After doing extensive research to learn the correct species of this mushroom, I’m still not 100% sure that the fungi pictured here are in fact, Ringless Honey Mushroom aka (Armarilla tabescens).
I spotted this cluster in my backyard growing out from a buried tree stump about two weeks ago. I’m 98.9% certain they are the same, but the fear of hallucinations and possible death has kept me from cooking up the batch.
Case and point: Grossly similar species include Pholiota spp. which also grow in cespitose clusters on wood and fruit in the fall. However Pholiota spp. have a yellowish to greenish yellow cast and a dark brown to grey-brown spore print. Mushroom hunters need to be especially wary of Galerina spp. which can grow side by side with Armillaria spp. also on wood. Galerina has a dark brown spore print and is deadly poisonous (alpha-amanitin) – see: mushroom poisoning. Source: wikipedia
Upon first inspection, the cluster had all the hallmarks of the honey mushroom but after more inspection, and several days growth with drastic visible changes, it became more unclear.
I was unable to detect the fine hairs on the cap the first week of growth so my first response was that they were poisonous. To compact the issues of species detection, Northern California has been hit with a deluge of heavy rain rendering the more mature mushrooms, shiny and wet, making it difficult to get a good read on the species.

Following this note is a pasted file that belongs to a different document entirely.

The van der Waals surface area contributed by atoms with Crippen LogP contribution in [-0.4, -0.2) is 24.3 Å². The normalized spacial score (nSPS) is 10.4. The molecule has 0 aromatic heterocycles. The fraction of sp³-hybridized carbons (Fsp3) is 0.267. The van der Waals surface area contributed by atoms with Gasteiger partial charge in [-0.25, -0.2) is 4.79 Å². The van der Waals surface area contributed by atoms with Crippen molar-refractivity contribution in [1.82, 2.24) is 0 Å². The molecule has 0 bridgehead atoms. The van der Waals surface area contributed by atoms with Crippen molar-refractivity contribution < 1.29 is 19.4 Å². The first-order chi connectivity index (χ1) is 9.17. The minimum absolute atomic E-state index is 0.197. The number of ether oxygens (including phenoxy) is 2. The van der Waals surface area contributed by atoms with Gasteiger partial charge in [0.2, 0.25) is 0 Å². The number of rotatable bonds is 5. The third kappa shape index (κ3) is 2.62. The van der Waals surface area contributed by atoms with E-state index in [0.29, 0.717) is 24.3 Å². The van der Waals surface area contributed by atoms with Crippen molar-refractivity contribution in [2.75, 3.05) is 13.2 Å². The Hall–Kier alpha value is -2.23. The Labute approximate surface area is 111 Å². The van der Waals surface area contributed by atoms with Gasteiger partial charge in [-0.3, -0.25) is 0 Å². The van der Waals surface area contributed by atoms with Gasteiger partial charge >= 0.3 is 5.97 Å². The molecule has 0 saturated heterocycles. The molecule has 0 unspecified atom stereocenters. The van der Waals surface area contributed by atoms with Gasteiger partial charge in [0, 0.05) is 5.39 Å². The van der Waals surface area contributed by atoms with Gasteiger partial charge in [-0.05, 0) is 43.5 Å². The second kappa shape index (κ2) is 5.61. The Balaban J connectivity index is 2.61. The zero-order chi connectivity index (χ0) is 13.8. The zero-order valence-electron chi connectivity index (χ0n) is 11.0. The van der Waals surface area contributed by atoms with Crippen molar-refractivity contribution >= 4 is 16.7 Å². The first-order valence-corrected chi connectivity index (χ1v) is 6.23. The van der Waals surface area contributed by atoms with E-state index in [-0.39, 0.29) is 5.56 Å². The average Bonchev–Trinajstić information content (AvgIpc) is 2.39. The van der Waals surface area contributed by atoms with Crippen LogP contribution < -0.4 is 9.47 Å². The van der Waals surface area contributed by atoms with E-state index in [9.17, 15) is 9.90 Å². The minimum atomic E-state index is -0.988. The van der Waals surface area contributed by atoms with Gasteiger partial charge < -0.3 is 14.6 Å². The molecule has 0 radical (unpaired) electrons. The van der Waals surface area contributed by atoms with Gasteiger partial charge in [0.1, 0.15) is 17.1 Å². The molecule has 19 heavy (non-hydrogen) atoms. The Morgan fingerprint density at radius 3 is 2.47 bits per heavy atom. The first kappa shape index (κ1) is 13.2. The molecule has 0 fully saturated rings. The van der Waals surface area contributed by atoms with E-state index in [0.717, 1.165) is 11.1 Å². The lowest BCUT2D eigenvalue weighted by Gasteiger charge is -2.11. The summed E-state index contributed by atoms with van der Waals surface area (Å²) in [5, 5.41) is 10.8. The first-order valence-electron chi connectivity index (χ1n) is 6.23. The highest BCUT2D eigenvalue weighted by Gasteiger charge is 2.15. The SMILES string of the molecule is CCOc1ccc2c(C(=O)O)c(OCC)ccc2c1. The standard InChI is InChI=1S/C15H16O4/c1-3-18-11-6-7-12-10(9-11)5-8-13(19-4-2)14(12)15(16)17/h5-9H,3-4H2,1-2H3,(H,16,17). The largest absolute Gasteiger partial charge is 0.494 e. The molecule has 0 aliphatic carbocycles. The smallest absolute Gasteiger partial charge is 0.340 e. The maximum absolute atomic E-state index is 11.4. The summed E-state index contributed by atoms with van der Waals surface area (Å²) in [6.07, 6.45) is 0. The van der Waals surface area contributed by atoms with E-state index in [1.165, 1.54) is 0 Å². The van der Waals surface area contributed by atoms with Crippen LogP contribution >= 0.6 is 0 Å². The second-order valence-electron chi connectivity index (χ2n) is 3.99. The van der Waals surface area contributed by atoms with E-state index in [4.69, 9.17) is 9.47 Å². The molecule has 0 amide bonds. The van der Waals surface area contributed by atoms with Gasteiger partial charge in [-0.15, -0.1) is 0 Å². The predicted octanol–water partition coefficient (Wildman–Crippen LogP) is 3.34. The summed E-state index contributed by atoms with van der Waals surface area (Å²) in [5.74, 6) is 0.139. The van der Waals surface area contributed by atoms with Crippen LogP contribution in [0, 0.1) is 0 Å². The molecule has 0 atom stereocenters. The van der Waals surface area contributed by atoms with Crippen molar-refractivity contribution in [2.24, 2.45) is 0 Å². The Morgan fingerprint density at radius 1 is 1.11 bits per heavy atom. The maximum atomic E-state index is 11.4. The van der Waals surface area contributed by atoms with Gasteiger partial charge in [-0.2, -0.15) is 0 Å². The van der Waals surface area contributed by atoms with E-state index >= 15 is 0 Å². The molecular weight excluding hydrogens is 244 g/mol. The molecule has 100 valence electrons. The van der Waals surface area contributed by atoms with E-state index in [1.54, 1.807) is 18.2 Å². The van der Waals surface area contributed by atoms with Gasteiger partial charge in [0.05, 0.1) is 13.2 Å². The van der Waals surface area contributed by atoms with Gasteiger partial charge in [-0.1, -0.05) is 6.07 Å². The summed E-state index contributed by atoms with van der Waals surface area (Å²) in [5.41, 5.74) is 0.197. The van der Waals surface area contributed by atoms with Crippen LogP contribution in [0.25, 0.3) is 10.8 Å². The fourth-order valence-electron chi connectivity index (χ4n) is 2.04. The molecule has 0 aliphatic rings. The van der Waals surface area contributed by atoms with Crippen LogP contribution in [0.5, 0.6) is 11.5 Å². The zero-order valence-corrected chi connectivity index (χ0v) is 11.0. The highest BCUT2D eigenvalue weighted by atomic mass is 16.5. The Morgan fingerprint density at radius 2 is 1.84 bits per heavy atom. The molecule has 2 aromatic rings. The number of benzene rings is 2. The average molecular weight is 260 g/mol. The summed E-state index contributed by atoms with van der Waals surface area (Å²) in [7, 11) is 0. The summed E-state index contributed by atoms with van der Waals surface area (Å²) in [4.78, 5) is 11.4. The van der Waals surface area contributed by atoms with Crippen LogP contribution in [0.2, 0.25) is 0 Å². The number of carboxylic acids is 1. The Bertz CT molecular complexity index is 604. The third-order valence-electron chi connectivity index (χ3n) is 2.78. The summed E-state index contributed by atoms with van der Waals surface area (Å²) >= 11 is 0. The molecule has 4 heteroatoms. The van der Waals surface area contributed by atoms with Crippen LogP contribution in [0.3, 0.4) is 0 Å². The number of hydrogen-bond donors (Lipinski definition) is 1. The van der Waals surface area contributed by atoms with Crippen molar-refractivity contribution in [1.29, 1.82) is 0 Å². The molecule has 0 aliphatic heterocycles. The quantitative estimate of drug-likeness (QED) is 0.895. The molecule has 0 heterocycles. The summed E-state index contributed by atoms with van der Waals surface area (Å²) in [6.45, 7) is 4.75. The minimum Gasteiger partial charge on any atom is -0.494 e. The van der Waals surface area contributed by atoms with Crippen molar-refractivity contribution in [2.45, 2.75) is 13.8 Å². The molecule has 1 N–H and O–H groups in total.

It’s clear that I am not a Mushroom Expert (Mycologist) and without years of experience, I’ve erred on the side of caution and refrained from consuming these beautiful fungi however, they are the perfect specimen for photography.
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Many mushrooms are poisonous some are deadly poisonous. We have made every effort to ensure accuracy on this website but, in the end, the responsibility for eating any mushroom or fungus must rest with the individual; for instance there are people who are allergic to all species of mushrooms. If you collect any mushrooms to eat make sure that your identification checks out in every detail. Never eat any wild mushroom until an expert mycologist has checked your identification. Even when you know a mushroom well weather conditions or animal damage can cause differences in appearance that could lead to misidentification.
If you are a Mushroom Expert (Mycologist) with knowledge of the species photographed here, please feel free to leave a comment and link to your website. I’m eager to learn more about my cluster of fungi and the possibility of cooking the next batch I find.
MORE HONEY MUSHROOM INFO:
Ecology: Pathogenic and parasitic on the wood of hardwoods (and occasionally on conifers); causing a white, pulpy rot in the wood; spreading through wood, and from tree to tree, by means of long black rhizomorphs; mushrooms typically appearing in large clusters on wood in the fall after rains, but found nearly year-round in warmer climates; eastern and southeastern North America.
Cap: 3-15 cm, convex to broadly convex or flat in age; the margin often arched in maturity; dry or tacky; color extremely variable, but typically honey yellow; smooth, or with a few tiny, dark scales concentrated near the center and vaguely radially arranged.
Gills: Attached or beginning to run down the stem; nearly distant; whitish, sometimes bruising or discoloring darker.